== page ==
I often wake up with a rock in my stomach. A solid, heavy rock. Sometimes it feels that it’s spinning, other times it’s pulling me down. Occasionally it makes me dizzy or nauseous. Some days it feels bigger, some days I can barely feel it, but it’s still there. That’s how anxiety manifests on me.
I don’t remember when I started struggling with anxiety. I suspect I always had it, since I was a child, I just didn’t know what it was. I was always a worrier. I remember worrying every time an inspector came to school to check us for lice in case I had any and got embarrased in front of the whole school, or whether my skirt was caught in my underwear (this still worries me!). As I grew older, my concerns took various forms and combined with a few traumatic experiences e.g. my ex stalking me for a year or so, emotional abuse etc, I reached a point I couldn’t handle it more than once.
Only in the last few years I manage to cope more efficiently. I just cope, it doesn’t really go away. But even to the day, every now and then it gets out of hand. Only a year ago, I was so stressed I lost my appetite and that gave me sever stomachache. It physically hurt to eat anything. After that, I promised myself I wouldn’t let it reach to that level again.
It can still happen, I know that, but at least I can handle it better. Yoga, running, my guitar, writing, travelling, spending time with loved ones and a lot of me time help me the most.
(check my page for more) and I’ve been chatting about it with strangers, colleagues, friends, and loved ones for years. I don’t think I’ll ever stop!
Although I had a great week, going to the vegetable and fruit market after many many years, a day at the beach, a few days in Berlin (minus the cruel flight times and the extreme heatwave), the halloumi and anari workshop, and relaxing at the swimming pool afterwards, my anxiety levels have been off the roof as my to-do list grows longer and longer!
Anxiety hits you in many shapes and forms. For me it’s psychosomatic, it gives me headaches and stomachaches and occasionally panic attacks (and insomnia), for others it’s heart arrythmia, blurry vision, nightmares, compulsive eating. Anxiety is a beast, it can cause or aggravate other disorders e.g. OCD and depression and it’s quite common.
Today I want to talk to you about my friend Alexei.
We met back in 2019, on a cool October morning. I had just moved to Reggio Calabria, in South Italy working as an EFL (English as a Foreign Language) teacher and I spent my morning lesson planning, then Alexei walked in. I still remember the first time I heard his beautiful, deep voice and Southern African accent, and I saw his wide smile.
Alexei had an infectious laughter and a unique, wicked sense of humour. He loved sarcasm and self-depracating humour. Although he was raised in South Africa, his parents were also Greek and he spoke a bit of Greek too. He loved and cared about everyone around him, one of the most empathetic people I’ve met. We connected straight away.
Despite a global pandemic forcing us to spend half of our teaching year indoors and online we managed to make unforgettable memories together like our long weekend in Palermo, wandering around, shopping, drinking, having a laugh and chatting about life, our random pizza dinners in town, co-presenting quiz night, our beach day in Tropea with the rest of the Reggio gang and many, many more little, every day interactions.
We never made it to Taormina or Pentadattilo together before leaving Reggio like we said we would, but he promised to visit me in Cyprus soon.
We messaged each other every now and then but we hadn’t chatted for about a year. Last time we spoke he was really happy with his new job and life in Vienna.
Suddenly, 5 days ago I saw a Facebook post about Alexei, that I still cannot believe.
He died a few weeks ago. He took his own life.
It breaks my heart to think how horrible and lonely it must have been for him. He cared deeply for so many people and we would all have supported him if he had just reached out. I also feel incredibly guilty I let life get in the way and we lost touch for a while.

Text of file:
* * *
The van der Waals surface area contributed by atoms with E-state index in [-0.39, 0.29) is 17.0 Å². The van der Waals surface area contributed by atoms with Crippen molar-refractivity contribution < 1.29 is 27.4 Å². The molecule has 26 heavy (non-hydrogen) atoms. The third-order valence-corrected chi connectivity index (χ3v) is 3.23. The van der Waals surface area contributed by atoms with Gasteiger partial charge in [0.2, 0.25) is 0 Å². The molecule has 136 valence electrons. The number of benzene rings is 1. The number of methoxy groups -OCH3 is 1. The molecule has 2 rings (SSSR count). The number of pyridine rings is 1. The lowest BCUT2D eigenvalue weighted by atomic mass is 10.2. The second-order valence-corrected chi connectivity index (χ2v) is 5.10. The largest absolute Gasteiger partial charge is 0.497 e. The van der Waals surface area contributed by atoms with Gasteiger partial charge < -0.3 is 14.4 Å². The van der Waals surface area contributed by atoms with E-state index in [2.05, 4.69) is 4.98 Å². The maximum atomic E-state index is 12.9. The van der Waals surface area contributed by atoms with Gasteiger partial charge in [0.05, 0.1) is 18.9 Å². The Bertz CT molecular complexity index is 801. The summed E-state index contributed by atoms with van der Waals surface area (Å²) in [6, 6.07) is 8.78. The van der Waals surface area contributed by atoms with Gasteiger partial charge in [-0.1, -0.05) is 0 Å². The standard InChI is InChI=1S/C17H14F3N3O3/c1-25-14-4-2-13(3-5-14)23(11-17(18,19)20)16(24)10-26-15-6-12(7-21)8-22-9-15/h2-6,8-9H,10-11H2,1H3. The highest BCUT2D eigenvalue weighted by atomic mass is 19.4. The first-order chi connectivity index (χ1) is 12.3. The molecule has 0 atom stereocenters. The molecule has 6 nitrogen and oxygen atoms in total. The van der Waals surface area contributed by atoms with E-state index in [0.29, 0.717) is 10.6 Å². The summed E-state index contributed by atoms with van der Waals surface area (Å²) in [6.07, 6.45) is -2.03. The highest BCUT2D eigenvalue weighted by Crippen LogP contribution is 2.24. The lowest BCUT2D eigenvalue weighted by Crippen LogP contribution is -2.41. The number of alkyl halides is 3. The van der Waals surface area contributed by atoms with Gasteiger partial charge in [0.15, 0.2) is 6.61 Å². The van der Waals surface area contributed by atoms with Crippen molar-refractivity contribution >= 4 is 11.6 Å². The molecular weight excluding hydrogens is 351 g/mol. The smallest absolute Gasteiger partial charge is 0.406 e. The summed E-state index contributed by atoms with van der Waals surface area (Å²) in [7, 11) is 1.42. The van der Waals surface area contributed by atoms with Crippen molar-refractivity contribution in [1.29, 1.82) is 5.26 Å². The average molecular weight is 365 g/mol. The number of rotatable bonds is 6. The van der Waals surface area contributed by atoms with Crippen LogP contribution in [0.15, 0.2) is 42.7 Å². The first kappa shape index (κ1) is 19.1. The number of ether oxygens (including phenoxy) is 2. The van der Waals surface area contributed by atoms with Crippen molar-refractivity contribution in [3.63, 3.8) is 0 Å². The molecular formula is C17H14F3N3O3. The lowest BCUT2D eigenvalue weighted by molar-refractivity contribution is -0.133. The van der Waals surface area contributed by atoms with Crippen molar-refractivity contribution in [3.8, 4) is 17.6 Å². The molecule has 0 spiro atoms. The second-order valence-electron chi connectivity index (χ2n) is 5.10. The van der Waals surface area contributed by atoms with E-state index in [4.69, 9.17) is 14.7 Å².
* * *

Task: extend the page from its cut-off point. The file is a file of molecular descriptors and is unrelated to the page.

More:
Depression kills, and even more so amongst men, since society taught them since they were children that sharing their feelings somehow make them look ‘weak’. Alexei had no issue expressing his feelings and his struggles, he was always open about his life, his sexuality and his frustrations, which makes it even harder to believe he kept all this struggle for hismel and reached a point that life was so unbearable for him that he didn’t want to live anymore.
The reason I’m sharing this story is to remind myself and everyone else to keep in touch and check in with our friends and loved ones regularly and please please, if you are struggling, tell someone, you don’t have to go through it alone.
Alexei’s death was incredibly sad and painful for all of us who knew him and we’ve been sharing photos and stories of Alexei with each other over the last week, because that’s how we’ll remember him, having a laugh together, hearing his beautiful laughter and picturing his gorgeous smile.
Mojo: a quality that attracts people to you and makes you successful and full of energy (Cambridge dictionary).
What a week it has been. Suffering from COVID (or any other illness) whilst stuck at home, helpless, depending on others to bring you essentials (thank you mamma!) surely takes its toll on you.
I didn’t make it to a work event on Friday or my colleague’s wedding on Sunday. I felt guilty and sad about it, there was nothing I could do though. I had no physical or mental energy left.
My batteries ran out, completely. Walking longer than a few minutes at a time or concentrating on a task requires serious effort.
I’ve been feeling tired, unmotivated and stuck for a while now, and a week at home with COVID only amplified those feelings.
I ran out of mojo and I don’t know how to refill the pot. I’m tired of running around, always playing catch-up, worring about money, never having enough free time to see all my friends, do everything or even some of the things I’d like to do.
I often ask myself lately, why am I doing this? What can I do to feel motivated again? Am I the only one feeling like this?
This pretty much sums up my week. How’s yours been?
Oh, I did make it for a walk in Kaimakli (a Nicosia district, by the borders) on Saturday evening, since there’s a little festival going on (Pame Kaimakli Festival: Urban Playground). It felt great to be out walking about (a little bit at a time), admiring the architecture and chatting to strangers, reminiscing of childhood memories in Kaimakli, the St Barbara church and father Marios, a priest my mum used to take us to as kids I used to love, with his long beard and pony tail, and of course many memories of Kalamies tavern by dad used to work at for years. The festival is on until Wednesday, for anyone interested!
PS Thank you to all you gorgeous, loving humans who messaged not only get well wishes, but sharing how you’ve been through COVID, symptoms you had and super useful tips on recovering. It makes this blog series even more worth it and it gets us all talking about mental health, which is what this is all about!